The portrait of an artist as a young man in RahXephon

The longer I watch RahXephon, the more I become convinced that this is not a show about the human condition.

Sure. There are elements in the show that speak to the human condition especially when you look at how the trauma of the war affected various characters, how Ayato reacts to being lied to and the shows overall message of “accept yourself and accept others.”

I would have made a different argument even a year ago. I would have said, “This is a show about based around a humanistic psychological theory.” It is a show about reaching self-actualization.

While I think those threads are in the show, I keep coming back to the first time we see Ayato. We see him alone, facing a painting of a character that I’ve been calling The Girl in Yellow.

The world he desires

In all fairness, I’m calling her that for spoiler reasons, but I think this image itself is important.

The Girl in Yellow keeps reappearing on sketch pads throughout the episodes. While I’ve always found the drawings poignant (again for spoiler reasons), I never thought of the drawing itself as important.

Until I started thinking about Ayato as an artist.

The RahXephon as instrument

While I don’t think that the giant robot is important, I do think people’s misunderstanding of the RahXephon serves the plot. Everyone thinks the giant is a weapon of war, so it gets used and treated as one.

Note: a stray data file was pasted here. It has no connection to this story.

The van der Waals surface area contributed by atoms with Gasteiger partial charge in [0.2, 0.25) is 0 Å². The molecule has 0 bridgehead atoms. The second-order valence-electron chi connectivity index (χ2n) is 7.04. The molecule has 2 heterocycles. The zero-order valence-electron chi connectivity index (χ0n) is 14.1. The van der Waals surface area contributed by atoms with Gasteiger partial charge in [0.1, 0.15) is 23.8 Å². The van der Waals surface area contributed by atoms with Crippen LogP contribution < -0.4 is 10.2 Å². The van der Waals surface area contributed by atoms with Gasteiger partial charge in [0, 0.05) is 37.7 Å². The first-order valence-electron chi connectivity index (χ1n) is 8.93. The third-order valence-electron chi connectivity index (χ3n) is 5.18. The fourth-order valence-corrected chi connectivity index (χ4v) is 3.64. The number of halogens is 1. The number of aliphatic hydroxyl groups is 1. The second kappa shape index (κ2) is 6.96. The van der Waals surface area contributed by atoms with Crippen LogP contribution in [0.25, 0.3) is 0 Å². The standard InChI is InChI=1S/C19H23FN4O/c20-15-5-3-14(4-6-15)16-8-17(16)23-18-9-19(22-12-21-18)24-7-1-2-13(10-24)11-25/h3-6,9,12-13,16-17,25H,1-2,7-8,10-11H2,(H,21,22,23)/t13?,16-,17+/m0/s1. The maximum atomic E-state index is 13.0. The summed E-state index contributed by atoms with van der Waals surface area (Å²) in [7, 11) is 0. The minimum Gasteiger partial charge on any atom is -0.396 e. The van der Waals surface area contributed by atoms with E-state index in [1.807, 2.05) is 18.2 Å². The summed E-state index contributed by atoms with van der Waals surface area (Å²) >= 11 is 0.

There are characters that seem to understand what the robot’s use is, but for the most part, they dance around it, so I can’t be 100 percent sure who knows how much.

The only person who is very clear about what the RahXephon’s purpose is or isn’t is Quon.

Girl in the painting

When Ayato produces his first weapon in Episode 7, she looks out of her window and says “Time, the guiding timbre, not the fire of war. You are so wrong Ollin.”

Then later in Episode 13 when the RahXephon develops a bow, she says in a worried voice, “Ollin, that is the path to destruction.”

This later gets confirmed at the end of the show, where we learn the RahXephon is not a weapon of war, but an instrument of creation.

So now we have these two pieces. We know that the RahXephon is a paintbrush, and we know that Ayato is a painter. These two points are necessary to understand what the show is trying to say about art and artistry in the modern world.